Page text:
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What Healthcare Providers Need to Know About New Jersey’s New PTO Mandate

Earlier this year, New Jersey joined the list of many states enacting a statewide mandatory paid sick leave law. The New Jersey Paid Sick Leave Act (the Act), effective as of October 29, 2018, requires all “covered employers” to provide up to forty (40) hours of annual sick leave to their employees. The recent mandate marks a significant development for employers and employees in the state as it may require substantial changes to sick leave policies maintained by healthcare practices and other employers.

Unlike the federal Family Medical Leave Act (FMLA) and its state counterpart, the New Jersey Family Leave Act (NJFLA), the Act applies broadly to any business entity, irrespective of size, that employs employees in the state of New Jersey, and covers most employees working in the state, with only a few exceptions to whom the Act would not apply, such as per diem healthcare employees for example.

Notable elements of the Act include:

  • Mandatory Sick Leave: Employers must have a sick leave policy under which an eligible employee would earn at least 1 hour of paid sick leave for every 30 hours worked.
  • Qualifying Reasons for the Use of Leave: The Act details certain reasons for which the earned sick leave can be used:
    • Diagnosis, care, treatment of or recovery from an employee’s own physical or mental illness
    • Aid or care for a covered family member during diagnosis, care, treatment of or recovery from the family’s members physical or mental illness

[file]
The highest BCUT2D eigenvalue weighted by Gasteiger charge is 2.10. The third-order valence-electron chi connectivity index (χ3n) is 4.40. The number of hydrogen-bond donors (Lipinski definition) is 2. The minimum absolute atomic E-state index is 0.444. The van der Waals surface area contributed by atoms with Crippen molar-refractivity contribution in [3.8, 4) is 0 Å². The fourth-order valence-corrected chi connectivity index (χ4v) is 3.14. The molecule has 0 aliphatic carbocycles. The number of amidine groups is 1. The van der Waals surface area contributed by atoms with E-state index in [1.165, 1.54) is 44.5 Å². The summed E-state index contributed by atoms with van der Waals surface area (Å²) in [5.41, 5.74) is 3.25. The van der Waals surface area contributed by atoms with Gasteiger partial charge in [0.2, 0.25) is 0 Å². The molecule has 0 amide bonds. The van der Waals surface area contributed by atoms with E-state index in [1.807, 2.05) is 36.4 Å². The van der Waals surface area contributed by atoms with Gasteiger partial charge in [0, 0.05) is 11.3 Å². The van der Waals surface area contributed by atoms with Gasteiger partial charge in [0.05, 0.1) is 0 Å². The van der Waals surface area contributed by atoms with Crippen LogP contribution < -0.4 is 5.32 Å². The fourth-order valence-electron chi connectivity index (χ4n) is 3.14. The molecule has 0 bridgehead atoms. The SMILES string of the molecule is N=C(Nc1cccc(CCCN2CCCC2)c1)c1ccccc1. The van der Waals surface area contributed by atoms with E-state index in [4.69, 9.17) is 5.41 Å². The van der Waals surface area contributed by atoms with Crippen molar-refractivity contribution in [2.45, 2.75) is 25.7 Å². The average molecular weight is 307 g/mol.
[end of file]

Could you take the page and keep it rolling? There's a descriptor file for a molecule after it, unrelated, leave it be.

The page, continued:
• Circumstances relating to the status of the employee or a family member of the employee as a victim of domestic or sexual violence
    • Closure of an employee’s workplace or of a school/childcare of an employee’s minor child because of a public official’s order relating to a public health emergency
    • Time to attend a meeting requested/required by school staff to discuss a child’s health condition or disability
  • Carryover or Payout of Unused Leave: Up to 40 hours of unused earned sick leave may be carried over to the following benefit year. However, the employer is not required to permit employees to use more than 40 hours of accrued sick leave within a single benefit year. In lieu of carrying hours over into the next benefit year, Employers have the option of paying employees for their unused accrued sick time at the end of the applicable benefit year
  • Notice Prior to Use of Leave: An employer is permitted to require advance notice of up to seven (7) calendar days prior to the use of foreseeable sick leave. The employer may also require employees to make a reasonable effort to schedule use of sick leave in a manner that does not unduly disrupt operations, and may also prohibit use of leave on certain dates, unless the leave is unforeseeable in nature. The employer may require employees to notify employer of their intent to use earned leave for an unforeseeable qualifying reason as soon as practicable.

Employers must notify all current employees of the rights afforded under the new earned sick leave policy by November 29, 2018, and must post a copy of a notice approved by the state in a noticeable location within the workplace.

An employer’s failure to comply with the Act could result in potential liability for lost actual wages as well as liquidated damages. As such, employers should act promptly to review their current paid time off policy and employee handbook and amend them accordingly.

For assistance in ensuring that your policies comply with the new regulations, or if you have questions about the implications of the Act for your practice, contact Frier Levitt today to speak to an attorney.